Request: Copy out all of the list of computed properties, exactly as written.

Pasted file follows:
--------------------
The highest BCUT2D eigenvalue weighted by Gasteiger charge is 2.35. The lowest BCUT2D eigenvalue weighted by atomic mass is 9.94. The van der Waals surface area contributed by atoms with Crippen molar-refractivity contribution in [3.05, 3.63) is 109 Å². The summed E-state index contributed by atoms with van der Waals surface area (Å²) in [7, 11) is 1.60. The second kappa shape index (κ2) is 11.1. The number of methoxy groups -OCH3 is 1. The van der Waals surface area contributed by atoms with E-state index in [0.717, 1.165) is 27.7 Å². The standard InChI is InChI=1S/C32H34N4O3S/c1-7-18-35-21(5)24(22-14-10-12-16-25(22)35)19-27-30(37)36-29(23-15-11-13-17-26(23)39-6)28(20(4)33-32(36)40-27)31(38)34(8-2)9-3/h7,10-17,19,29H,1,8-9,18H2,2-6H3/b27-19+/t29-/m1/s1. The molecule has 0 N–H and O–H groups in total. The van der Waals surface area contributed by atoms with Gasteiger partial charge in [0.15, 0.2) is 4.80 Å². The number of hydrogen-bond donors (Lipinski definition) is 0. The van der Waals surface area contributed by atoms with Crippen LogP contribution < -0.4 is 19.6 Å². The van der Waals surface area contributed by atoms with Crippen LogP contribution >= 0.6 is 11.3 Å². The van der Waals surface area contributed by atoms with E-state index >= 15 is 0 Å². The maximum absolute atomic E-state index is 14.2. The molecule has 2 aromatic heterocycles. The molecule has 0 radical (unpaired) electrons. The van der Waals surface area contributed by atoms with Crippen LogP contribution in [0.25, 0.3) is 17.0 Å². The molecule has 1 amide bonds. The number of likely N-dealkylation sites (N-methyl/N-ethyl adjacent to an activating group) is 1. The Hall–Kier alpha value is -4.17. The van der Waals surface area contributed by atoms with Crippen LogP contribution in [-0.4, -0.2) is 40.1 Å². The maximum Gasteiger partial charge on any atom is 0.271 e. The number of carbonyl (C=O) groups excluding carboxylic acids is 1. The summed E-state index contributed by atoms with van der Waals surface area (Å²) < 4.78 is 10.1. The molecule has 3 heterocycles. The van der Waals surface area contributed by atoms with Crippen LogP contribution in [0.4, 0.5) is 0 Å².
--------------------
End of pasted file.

The highest BCUT2D eigenvalue weighted by Gasteiger charge is 2.35. The lowest BCUT2D eigenvalue weighted by atomic mass is 9.94. The van der Waals surface area contributed by atoms with Crippen molar-refractivity contribution in [3.05, 3.63) is 109 Å². The summed E-state index contributed by atoms with van der Waals surface area (Å²) in [7, 11) is 1.60. The second kappa shape index (κ2) is 11.1. The number of methoxy groups -OCH3 is 1. The van der Waals surface area contributed by atoms with E-state index in [0.717, 1.165) is 27.7 Å². The standard InChI is InChI=1S/C32H34N4O3S/c1-7-18-35-21(5)24(22-14-10-12-16-25(22)35)19-27-30(37)36-29(23-15-11-13-17-26(23)39-6)28(20(4)33-32(36)40-27)31(38)34(8-2)9-3/h7,10-17,19,29H,1,8-9,18H2,2-6H3/b27-19+/t29-/m1/s1. The molecule has 0 N–H and O–H groups in total. The van der Waals surface area contributed by atoms with Gasteiger partial charge in [0.15, 0.2) is 4.80 Å². The number of hydrogen-bond donors (Lipinski definition) is 0. The van der Waals surface area contributed by atoms with Crippen LogP contribution < -0.4 is 19.6 Å². The van der Waals surface area contributed by atoms with Crippen LogP contribution >= 0.6 is 11.3 Å². The van der Waals surface area contributed by atoms with E-state index >= 15 is 0 Å². The maximum absolute atomic E-state index is 14.2. The molecule has 2 aromatic heterocycles. The molecule has 0 radical (unpaired) electrons. The van der Waals surface area contributed by atoms with Crippen LogP contribution in [0.25, 0.3) is 17.0 Å². The molecule has 1 amide bonds. The number of likely N-dealkylation sites (N-methyl/N-ethyl adjacent to an activating group) is 1. The Hall–Kier alpha value is -4.17. The van der Waals surface area contributed by atoms with Crippen LogP contribution in [-0.4, -0.2) is 40.1 Å². The maximum Gasteiger partial charge on any atom is 0.271 e. The number of carbonyl (C=O) groups excluding carboxylic acids is 1. The summed E-state index contributed by atoms with van der Waals surface area (Å²) < 4.78 is 10.1. The molecule has 3 heterocycles. The van der Waals surface area contributed by atoms with Crippen LogP contribution in [0.4, 0.5) is 0 Å².